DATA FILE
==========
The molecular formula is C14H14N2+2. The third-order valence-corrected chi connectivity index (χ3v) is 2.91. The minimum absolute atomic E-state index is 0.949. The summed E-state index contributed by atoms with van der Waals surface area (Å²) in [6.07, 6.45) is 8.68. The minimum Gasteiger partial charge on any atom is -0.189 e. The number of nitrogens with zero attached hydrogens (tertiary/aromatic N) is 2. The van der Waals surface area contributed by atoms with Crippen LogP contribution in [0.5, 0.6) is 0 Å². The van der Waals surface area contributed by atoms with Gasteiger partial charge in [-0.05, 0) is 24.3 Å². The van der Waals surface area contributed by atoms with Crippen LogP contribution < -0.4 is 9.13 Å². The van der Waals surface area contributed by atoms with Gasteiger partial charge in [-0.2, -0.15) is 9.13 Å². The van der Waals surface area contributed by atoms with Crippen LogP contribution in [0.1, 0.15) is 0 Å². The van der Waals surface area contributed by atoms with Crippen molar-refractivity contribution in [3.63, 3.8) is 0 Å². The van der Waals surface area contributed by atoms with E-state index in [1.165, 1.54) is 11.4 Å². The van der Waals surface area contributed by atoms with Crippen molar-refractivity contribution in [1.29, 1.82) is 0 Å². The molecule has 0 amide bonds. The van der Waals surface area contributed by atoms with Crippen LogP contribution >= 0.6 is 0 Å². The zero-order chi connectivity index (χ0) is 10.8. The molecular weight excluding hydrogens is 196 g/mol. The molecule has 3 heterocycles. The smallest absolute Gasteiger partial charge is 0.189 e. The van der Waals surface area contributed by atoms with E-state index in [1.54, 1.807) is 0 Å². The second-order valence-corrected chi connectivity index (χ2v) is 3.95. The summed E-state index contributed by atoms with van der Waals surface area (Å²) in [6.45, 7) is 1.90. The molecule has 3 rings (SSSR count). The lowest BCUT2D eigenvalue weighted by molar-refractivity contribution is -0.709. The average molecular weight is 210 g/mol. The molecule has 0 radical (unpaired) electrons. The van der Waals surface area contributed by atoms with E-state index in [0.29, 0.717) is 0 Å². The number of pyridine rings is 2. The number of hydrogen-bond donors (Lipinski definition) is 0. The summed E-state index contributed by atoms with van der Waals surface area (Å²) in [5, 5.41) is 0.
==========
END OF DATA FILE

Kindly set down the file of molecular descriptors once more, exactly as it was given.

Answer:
The molecular formula is C14H14N2+2. The third-order valence-corrected chi connectivity index (χ3v) is 2.91. The minimum absolute atomic E-state index is 0.949. The summed E-state index contributed by atoms with van der Waals surface area (Å²) in [6.07, 6.45) is 8.68. The minimum Gasteiger partial charge on any atom is -0.189 e. The number of nitrogens with zero attached hydrogens (tertiary/aromatic N) is 2. The van der Waals surface area contributed by atoms with Crippen LogP contribution in [0.5, 0.6) is 0 Å². The van der Waals surface area contributed by atoms with Gasteiger partial charge in [-0.05, 0) is 24.3 Å². The van der Waals surface area contributed by atoms with Crippen LogP contribution < -0.4 is 9.13 Å². The van der Waals surface area contributed by atoms with Gasteiger partial charge in [-0.2, -0.15) is 9.13 Å². The van der Waals surface area contributed by atoms with Crippen LogP contribution in [0.1, 0.15) is 0 Å². The van der Waals surface area contributed by atoms with Crippen molar-refractivity contribution in [3.63, 3.8) is 0 Å². The van der Waals surface area contributed by atoms with E-state index in [1.165, 1.54) is 11.4 Å². The van der Waals surface area contributed by atoms with Crippen molar-refractivity contribution in [1.29, 1.82) is 0 Å². The molecule has 0 amide bonds. The van der Waals surface area contributed by atoms with Crippen LogP contribution >= 0.6 is 0 Å². The zero-order chi connectivity index (χ0) is 10.8. The molecular weight excluding hydrogens is 196 g/mol. The molecule has 3 heterocycles. The smallest absolute Gasteiger partial charge is 0.189 e. The van der Waals surface area contributed by atoms with E-state index in [1.54, 1.807) is 0 Å². The second-order valence-corrected chi connectivity index (χ2v) is 3.95. The summed E-state index contributed by atoms with van der Waals surface area (Å²) in [6.45, 7) is 1.90. The molecule has 3 rings (SSSR count). The lowest BCUT2D eigenvalue weighted by molar-refractivity contribution is -0.709. The average molecular weight is 210 g/mol. The molecule has 0 radical (unpaired) electrons. The van der Waals surface area contributed by atoms with E-state index in [0.29, 0.717) is 0 Å². The number of pyridine rings is 2. The number of hydrogen-bond donors (Lipinski definition) is 0. The summed E-state index contributed by atoms with van der Waals surface area (Å²) in [5, 5.41) is 0.